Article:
Addressing selection criteria
What are selection criteria?
Selection criteria are a list of education, experiences and skills required to perform a role successfully.
Addressing the selection criteria provides you with an opportunity to demonstrate your key strengths by providing examples from past experiences to show how you meet the requirements of the position.
Written selection criteria are broken down into 'essential' and 'desirable' qualities. You must be able to demonstrate the essential qualities to be considered for the position. If you can also demonstrate the desirable qualities, this will strengthen your application. Applicants who best meet the selection criteria will be considered for an interview.
How do I address selection criteria?
Your aim should be to show, through your workplace skills and experiences, how you have been able to successfully handle situations similar to those which you will be likely to face in the advertised position.
Make sure you individually address each criterion, carefully reading each one and breaking it down into parts ensuring you address each aspect thoroughly. The most important aspect of addressing selection criteria is to provide evidence through relevant examples. Support your claims with actual, specific examples of what you have done and how well you did it. One way to do this is to use the STAR model:
Situation: Outline a specific circumstance where you developed the particular experience or used the required skills or qualities. Set the context of the situation.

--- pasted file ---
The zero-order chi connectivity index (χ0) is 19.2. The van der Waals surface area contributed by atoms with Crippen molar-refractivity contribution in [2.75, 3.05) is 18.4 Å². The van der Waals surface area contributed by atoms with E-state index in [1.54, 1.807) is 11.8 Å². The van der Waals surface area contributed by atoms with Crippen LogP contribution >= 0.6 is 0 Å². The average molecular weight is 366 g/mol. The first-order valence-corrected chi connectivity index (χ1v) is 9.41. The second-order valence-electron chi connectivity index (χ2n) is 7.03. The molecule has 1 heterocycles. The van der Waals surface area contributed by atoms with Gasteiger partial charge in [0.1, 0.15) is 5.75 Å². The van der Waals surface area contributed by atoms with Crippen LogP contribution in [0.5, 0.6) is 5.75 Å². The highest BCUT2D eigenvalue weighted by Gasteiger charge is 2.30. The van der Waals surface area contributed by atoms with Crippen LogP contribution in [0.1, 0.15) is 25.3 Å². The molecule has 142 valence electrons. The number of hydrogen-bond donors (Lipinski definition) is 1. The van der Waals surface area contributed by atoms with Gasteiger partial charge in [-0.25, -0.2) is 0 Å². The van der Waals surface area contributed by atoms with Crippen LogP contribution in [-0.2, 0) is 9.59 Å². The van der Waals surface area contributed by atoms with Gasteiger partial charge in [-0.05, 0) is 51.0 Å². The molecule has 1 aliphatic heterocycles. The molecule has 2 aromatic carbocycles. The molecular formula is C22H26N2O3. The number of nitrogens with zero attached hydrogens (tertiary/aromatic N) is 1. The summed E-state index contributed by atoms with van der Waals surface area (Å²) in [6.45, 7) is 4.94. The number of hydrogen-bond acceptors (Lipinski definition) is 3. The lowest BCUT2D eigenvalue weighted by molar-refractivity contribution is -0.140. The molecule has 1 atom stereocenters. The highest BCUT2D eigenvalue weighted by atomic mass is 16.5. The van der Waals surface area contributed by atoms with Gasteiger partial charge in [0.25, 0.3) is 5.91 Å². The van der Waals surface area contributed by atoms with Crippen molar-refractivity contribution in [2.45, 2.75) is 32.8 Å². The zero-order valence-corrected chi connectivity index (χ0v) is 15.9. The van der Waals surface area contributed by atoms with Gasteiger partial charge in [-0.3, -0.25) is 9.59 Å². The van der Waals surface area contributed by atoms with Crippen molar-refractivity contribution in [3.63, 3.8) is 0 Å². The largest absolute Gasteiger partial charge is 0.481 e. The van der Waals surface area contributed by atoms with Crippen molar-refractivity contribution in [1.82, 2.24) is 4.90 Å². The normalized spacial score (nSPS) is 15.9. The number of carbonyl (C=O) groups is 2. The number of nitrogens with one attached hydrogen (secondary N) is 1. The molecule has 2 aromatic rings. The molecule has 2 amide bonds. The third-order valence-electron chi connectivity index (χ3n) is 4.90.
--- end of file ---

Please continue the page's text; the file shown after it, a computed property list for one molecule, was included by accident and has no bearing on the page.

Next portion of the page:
Task: What was your role? What did you have to do?
Action: What did you do and how did you do it?
Result: What did you achieve? What were the results of what you did?
- use clear language with specific and relevant examples from your current or past employment (paid or unpaid), study, extra-curricular activities or other experience.
- quantify your experience or skills if you can, e.g. ‘three years experience in creating monthly budgets using Microsoft Excel.’
- if an example applies to a number of selection criteria, include it under each separate criterion.
- remember you are limited to a maximum of 500 words for each selection criterion.
Here is an example of using the STAR approach to address selection criteria.
Demonstrated capacity to communicate effectively
‘My ability to communicate effectively with a range of people was demonstrated in my position as receptionist with the organisation. I dealt with members of the general public, officers from the local council and government departments, and representatives from private businesses on a daily basis.
I communicated with these people face to face, over the phone and through use of email. As I was the first point of contact for the organisation it was very important that I was professional, courteous and helpful in my interactions. In recognition of my positive interpersonal skills my temporary position was extended for nine months beyond my initial contract.’